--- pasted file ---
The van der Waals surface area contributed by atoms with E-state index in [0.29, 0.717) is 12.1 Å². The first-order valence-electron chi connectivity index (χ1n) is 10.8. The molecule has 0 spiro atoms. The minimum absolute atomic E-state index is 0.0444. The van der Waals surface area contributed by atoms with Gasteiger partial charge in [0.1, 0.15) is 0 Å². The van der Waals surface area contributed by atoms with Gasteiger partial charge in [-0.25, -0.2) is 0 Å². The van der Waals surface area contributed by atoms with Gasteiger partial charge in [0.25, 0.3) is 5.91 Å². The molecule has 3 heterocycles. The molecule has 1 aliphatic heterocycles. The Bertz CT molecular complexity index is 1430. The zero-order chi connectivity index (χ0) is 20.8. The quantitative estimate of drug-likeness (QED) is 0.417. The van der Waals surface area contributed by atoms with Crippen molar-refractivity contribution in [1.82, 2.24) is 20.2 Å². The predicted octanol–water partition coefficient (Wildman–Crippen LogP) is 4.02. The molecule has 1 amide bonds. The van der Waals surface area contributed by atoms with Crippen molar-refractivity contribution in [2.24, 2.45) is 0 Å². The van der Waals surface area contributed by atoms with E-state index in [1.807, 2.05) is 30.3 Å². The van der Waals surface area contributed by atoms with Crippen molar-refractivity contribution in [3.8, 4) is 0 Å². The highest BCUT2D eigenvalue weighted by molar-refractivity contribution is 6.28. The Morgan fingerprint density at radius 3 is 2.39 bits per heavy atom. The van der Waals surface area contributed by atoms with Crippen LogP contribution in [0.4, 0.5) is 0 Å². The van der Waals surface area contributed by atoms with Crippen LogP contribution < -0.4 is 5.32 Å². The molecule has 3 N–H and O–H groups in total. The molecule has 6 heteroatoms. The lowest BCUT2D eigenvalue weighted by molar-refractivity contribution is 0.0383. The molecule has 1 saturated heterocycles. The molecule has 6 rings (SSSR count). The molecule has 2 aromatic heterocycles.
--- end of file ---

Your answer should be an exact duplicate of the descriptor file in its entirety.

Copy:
The van der Waals surface area contributed by atoms with E-state index in [0.29, 0.717) is 12.1 Å². The first-order valence-electron chi connectivity index (χ1n) is 10.8. The molecule has 0 spiro atoms. The minimum absolute atomic E-state index is 0.0444. The van der Waals surface area contributed by atoms with Gasteiger partial charge in [0.1, 0.15) is 0 Å². The van der Waals surface area contributed by atoms with Gasteiger partial charge in [-0.25, -0.2) is 0 Å². The van der Waals surface area contributed by atoms with Gasteiger partial charge in [0.25, 0.3) is 5.91 Å². The molecule has 3 heterocycles. The molecule has 1 aliphatic heterocycles. The Bertz CT molecular complexity index is 1430. The zero-order chi connectivity index (χ0) is 20.8. The quantitative estimate of drug-likeness (QED) is 0.417. The van der Waals surface area contributed by atoms with Crippen molar-refractivity contribution in [1.82, 2.24) is 20.2 Å². The predicted octanol–water partition coefficient (Wildman–Crippen LogP) is 4.02. The molecule has 1 amide bonds. The van der Waals surface area contributed by atoms with Crippen molar-refractivity contribution in [2.24, 2.45) is 0 Å². The van der Waals surface area contributed by atoms with E-state index in [1.807, 2.05) is 30.3 Å². The van der Waals surface area contributed by atoms with Crippen molar-refractivity contribution in [3.8, 4) is 0 Å². The highest BCUT2D eigenvalue weighted by molar-refractivity contribution is 6.28. The Morgan fingerprint density at radius 3 is 2.39 bits per heavy atom. The van der Waals surface area contributed by atoms with Crippen LogP contribution in [0.4, 0.5) is 0 Å². The van der Waals surface area contributed by atoms with Crippen LogP contribution < -0.4 is 5.32 Å². The molecule has 3 N–H and O–H groups in total. The molecule has 6 heteroatoms. The lowest BCUT2D eigenvalue weighted by molar-refractivity contribution is 0.0383. The molecule has 1 saturated heterocycles. The molecule has 6 rings (SSSR count). The molecule has 2 aromatic heterocycles.